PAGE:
I can't see in the ruling from the high court that the MPs need agree on leave or stay though, but I can see why you think it does. After all, all the promises pre Brexit got broken the day after the vote.



posted on Nov, 3 2016 @ 06:30 AM
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Whatever the result this is a clear case of the majority of the british public being undermined by those who have their own interests in mind. Can't say i'm surprised though



posted on Nov, 3 2016 @ 06:36 AM
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Britain is just as screwed as the US is...

:

Two hags in the highest offices in the world... one the british people didn't vote for, and the other is the one that had the path paved in gold for her...

I''ve officially lost faith in the world over recent events.



posted on Nov, 3 2016 @ 06:37 AM
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The more I look at representative democracy the more I realise it is a crap form of governance. We need a 50:50 system like Switzerland.



posted on Nov, 3 2016 @ 06:38 AM
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a reply to: anxiouswens

It's a lot of bollocks if you ask me.



posted on Nov, 3 2016 @ 06:42 AM
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originally posted by: zGrimReapah
one the british people didn't vote for,...

That applies to every Prime Minister we have ever had. NO P.M. in British history has ever been chosen by the electorate.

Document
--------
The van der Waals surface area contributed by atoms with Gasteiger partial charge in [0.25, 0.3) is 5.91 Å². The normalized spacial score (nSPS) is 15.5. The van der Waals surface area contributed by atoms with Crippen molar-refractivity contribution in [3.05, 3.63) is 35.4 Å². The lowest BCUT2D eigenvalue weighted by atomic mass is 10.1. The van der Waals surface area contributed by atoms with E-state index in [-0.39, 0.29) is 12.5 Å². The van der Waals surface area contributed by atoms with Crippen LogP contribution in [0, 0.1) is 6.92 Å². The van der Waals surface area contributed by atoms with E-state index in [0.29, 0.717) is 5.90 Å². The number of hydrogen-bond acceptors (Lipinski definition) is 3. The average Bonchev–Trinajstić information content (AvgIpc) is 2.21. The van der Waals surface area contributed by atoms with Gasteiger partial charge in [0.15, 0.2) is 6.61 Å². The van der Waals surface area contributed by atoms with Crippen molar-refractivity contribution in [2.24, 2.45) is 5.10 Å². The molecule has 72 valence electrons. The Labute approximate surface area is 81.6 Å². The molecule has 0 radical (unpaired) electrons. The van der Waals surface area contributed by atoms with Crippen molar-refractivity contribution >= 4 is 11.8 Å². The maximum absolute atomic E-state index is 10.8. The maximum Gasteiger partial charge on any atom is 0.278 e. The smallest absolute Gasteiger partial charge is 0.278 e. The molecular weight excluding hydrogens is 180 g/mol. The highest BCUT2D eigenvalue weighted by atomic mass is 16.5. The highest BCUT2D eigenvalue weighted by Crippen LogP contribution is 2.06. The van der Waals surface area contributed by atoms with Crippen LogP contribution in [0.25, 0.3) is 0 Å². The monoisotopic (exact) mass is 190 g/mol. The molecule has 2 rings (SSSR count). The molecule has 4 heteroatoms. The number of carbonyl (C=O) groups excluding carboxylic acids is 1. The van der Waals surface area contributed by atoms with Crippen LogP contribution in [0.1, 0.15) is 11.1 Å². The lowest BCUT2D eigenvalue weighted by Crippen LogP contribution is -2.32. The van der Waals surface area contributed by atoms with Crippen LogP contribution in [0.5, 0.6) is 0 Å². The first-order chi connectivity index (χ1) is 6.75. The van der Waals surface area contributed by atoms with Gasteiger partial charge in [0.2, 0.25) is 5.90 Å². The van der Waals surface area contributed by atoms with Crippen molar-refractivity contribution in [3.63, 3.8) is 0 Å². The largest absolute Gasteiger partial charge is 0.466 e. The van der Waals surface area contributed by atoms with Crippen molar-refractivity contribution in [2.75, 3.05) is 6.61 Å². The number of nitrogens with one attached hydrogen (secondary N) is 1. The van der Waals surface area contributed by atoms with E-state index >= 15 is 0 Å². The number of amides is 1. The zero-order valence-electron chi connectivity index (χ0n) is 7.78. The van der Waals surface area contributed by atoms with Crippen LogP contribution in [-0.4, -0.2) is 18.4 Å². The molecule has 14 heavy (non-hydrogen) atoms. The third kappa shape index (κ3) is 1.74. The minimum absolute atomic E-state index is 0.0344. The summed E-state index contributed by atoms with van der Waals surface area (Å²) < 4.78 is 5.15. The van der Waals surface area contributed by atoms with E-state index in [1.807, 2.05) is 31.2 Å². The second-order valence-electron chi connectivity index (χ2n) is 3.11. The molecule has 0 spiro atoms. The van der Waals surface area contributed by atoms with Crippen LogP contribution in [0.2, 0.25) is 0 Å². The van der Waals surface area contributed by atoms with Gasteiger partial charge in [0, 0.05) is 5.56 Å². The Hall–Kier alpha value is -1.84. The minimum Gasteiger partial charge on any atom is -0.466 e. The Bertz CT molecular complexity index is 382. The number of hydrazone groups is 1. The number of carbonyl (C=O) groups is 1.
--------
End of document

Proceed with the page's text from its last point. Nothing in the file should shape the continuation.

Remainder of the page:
The electorate chooses the M.P.'s, and the M.P.'s effectively choose the P.M., by constituting their majority in the Commons.
So "we didn't vote for him/her" is always an irrelevant point to make about any individual in the office, because we never do. Unless we happen to live in their constituency, of course.


edit on 3-11-2016 by DISRAELI because: (no reason given)



posted on Nov, 3 2016 @ 06:44 AM
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The MP vote against the people and the people will # # up



edit on 3-11-2016 by crazyewok because: (no reason given)



edit on 3-11-2016 by crazyewok because: (no reason given)



posted on Nov, 3 2016 @ 06:50 AM
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I know the vote isn't to leave or remain but in a roundabout way it is. I have now seen several remain politicians on the news this morning, Nicky Morgan, Stephen Kinnock etc and none answer the question directly when asked if they will vote against triggering Artcle 50. They all say they will vote with the people if they agree with the terms. They say they don't agree with the Government's hard brexit stance ie leaving the single market. What they want to do is give the British people a watered down version which isn't what British people voted for. They voted out! One labour MP said he would be voting against triggering Article 50 and seeing as most of the Lords are part of the establishment and money I dare say most of those too will vote against it and then what? Interestingly the Judges who made the decision today were nearly all Lords (wonder if they voted Remain?) The whole system is corrupt!

Problem is there doesnt seem to be anyone fighting the corner of normal people, even Nigel Farage has left when in my opinion he should have seen it through to the end..a reply to: TerryDon79


edit on 3-11-2016 by anxiouswens because: (no reason given)



posted on Nov, 3 2016 @ 06:53 AM
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a reply to: zGrimReapah

3 Hags if you count Nicola Sturgeon...another idiot in control and not wanted.



posted on Nov, 3 2016 @ 07:40 AM
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originally posted by: crazyewok
The MP vote against the people and the people will # # up

IMVHO ... you should've done that already.

You should've gone ballistic at the very moment the government ever introduced the question, "Huh?" into the equation.